The Border Watch : September 13th 2017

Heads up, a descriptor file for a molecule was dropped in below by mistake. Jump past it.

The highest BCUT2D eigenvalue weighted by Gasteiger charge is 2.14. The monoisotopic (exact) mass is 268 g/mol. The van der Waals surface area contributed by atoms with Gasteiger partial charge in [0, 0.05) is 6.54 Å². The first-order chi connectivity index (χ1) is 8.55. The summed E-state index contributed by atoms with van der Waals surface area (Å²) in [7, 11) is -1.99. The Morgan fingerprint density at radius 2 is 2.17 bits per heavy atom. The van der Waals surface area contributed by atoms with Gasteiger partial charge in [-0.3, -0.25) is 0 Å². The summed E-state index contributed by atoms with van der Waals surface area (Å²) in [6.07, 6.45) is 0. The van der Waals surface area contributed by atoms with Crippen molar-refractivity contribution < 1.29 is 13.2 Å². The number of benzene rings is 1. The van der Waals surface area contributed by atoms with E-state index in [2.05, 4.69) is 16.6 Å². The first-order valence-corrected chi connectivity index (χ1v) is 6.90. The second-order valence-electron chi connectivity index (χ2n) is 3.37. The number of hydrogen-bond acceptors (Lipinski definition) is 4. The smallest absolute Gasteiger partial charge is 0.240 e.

4 NEWS THE RAA is urging the State Government to not see its decision to drop the speed limit on eight roads in rural South Australia as a longterm fix. Road safety senior manager Charles Mountain said the roads still need to be maintained. “It’s pleasing the State Government has not gone with a blanket speed reduction for all of South Australia’s rural roads, as was previously proposed,” Mr Mountain said. “But that doesn’t mean the maintenance of these roads, and other rural roads, can be put on the back burner. “South Australia’s rural residents deserve to drive on safe roads that have been properly maintained.” The RAA stated Carpenter Rocks Road from Carpenter Rocks to Mount Gambier had very narrow lanes and would benefit from lane widening, edge lines or rumble strips, especially given its traffic volumes. Motorists along the Riddoch Highway from Mount Gambier to Port MacDonnell would also benefit from the installation of roadside barriers. Other roads to have their speed limits dropped from 110kph to 100kph include Clay Wells Road from the Southern Ports Highway to Callendale and Ngarkat Highway from Pinnaroo to Bordertown. “The roads where speed limits will be reduced have similar road safety issues, in they have narrow lanes, with shoulders and edge line markings that are limited if there at all,” Mr Mountain said. New speed limit signage on the roads is expected to be installed by the end of the year. The RAA will be seeking further clarification from the State Government behind its decision to VISIT US ONLINE borderwatch.com.au Speed cut no substitute to roadwork Motoring body calls on State Government to ensure ongoing maintenance drop the speed limit on the particular roads and how the effectiveness of the move will be assessed. “Of the crashes that have occurred on these roads, most of them have been attributed to inattention, with only a handful occurring where the driver was either not wearing a seatbelt or was driving under the influence,” Mr Mountain said. “While speed was a contributing factor in 14pc of the crashes, in some cases the vehicle was actually travelling below the designated speed limit when the crash occurred. “This reinforces that road users should always drive their vehicle to the conditions that are presented to them and that educating drivers about this should also be a priority.” The RAA called on the State Government to review its decision after three years to confirm whether the change had actually improved safety on the roads. “We would also like to see an increased focus on driver education, particularly around inattention and fatigue, which are the cause of many rural crashes,” Mr Mountain said. CATCHING UP WITH FRIENDS? $ 40.99 XXXX GOLD 24 X 375ML BOTTLES $ 45.99 HAHN SUPER DRY 24 X 330ML BOTTLES Road safety ‘quick fix’ unacceptable THE South Australian Local Government Association has described the State Government’s decision to reduce the speed limit on eight key regional roads as a “quick fix”. The Riddoch Highway from Mount Gambier to Port MacDonnell, Clay Wells Road from the Southern Ports Highway to Callendale and Carpenter Rocks Road from Mount Gambier are among roads where the speed limit will be cut from 110kph to 100kph. President Lorraine Rosenberg said the LGA was supportive of a holistic approach to road safety, of which speed limits are only one part. “Other factors such as time and frequency of $ 49.99 CORONA EXTRA 24 X 355ML BOTTLES 1L $ 52.99 VICTORIA BITTER 24 X 375ML BOTTLES travel, infrastructure improvements, vehicle safety improvements and licensing changes also play a role in reducing road fatalities and serious injuries,” Ms Rosenberg said. “The LGA has previously highlighted the need for increased State Government investment in road maintenance and the move to reduce speed limits on these roads confirms the concerns our regional councils have regarding their upkeep. “If these roads are no longer fit for purpose, then they should be upgraded.” Backing claims by Grant District Mayor Richard Sage and Member for Mount Gambier Troy Bell in yesterday’s edition, she said changing the speed limit was a quick fix and South Australia’s regional communities deserve better. “The quality of our roads is an issue for all ALUE South Australians and the LGA will continue to advocate for an adequate level of State Government funding for road maintenance,” she said. “The LGA proposed a trial regional road safety management strategy in the Limestone Coast region that would have considered a range of road safety factors and established clear criteria to identify roads where reduction or adjustment in the speed limit was warranted.” But Ms Rosenberg said the government declined to support the proposal. $ 70 .99 EACH JIM BEAM WHITE & COLA 4.8% OR CANADIAN CLUB & DRY 4.8% CUBE 24 X 375ML CANS $ 49 VW PARK HOTEL MOUNT GAMBIER 8725 2430 MT. GAMBIER HOTEL MOUNT GAMBIER 8725 0611 SOUTH EASTERN HOTEL MOUNT GAMBIER 8723 9090 SipnSave supports the responsible service of alcohol. Specials apply 13/9/17 to 19/9/17 or while stocks last. Price may vary in country areas due to freight. Price includes GST. www.sipnsave.com.au 4 - The Border Watch, Wednesday, September 13, 2017 SIPNSAVE.COM.AU SNS_P19_1309_28x5_BW_CITY .99 $ EACH SMIRNOFF RED VODKA, BUNDABERG UP RUM, JOHNNIE WALKER RED LABEL SCOTCH OR CAPTAIN MORGAN SPICED RUM 1 LITRE 32.99 ERISTOFF VODKA 700ML Rural investment call AUSTRALIAN Conservatives parliamentarian Robert Brokenshire will lead a delegation of mayors from across South Australia to meet with Transport Minister Stephen Mullighan over the issue of reduced road speeds in country areas. As the outrage continued across the state after the Department of Planning, Transport and Infrastructure announced a plan to reduce speeds on eight rural roads by the end of the year, Mr Brokenshire has asked mayors across the state to band together. “These mayors represent their districts and I represent rural people across South Australia in a common opposition to the government’s decision to drop road speeds rather than invest in road infrastructure,” Mr Brokenshire said. “It is time to make sure our roads are safe by spending money where necessary by sealing shoulders, adding tactile strips, installing overpassing lanes and general spending on improvements.” Mr Brokenshire said the government needed to take responsibility for its lack of investment rather than punishing people in rural areas.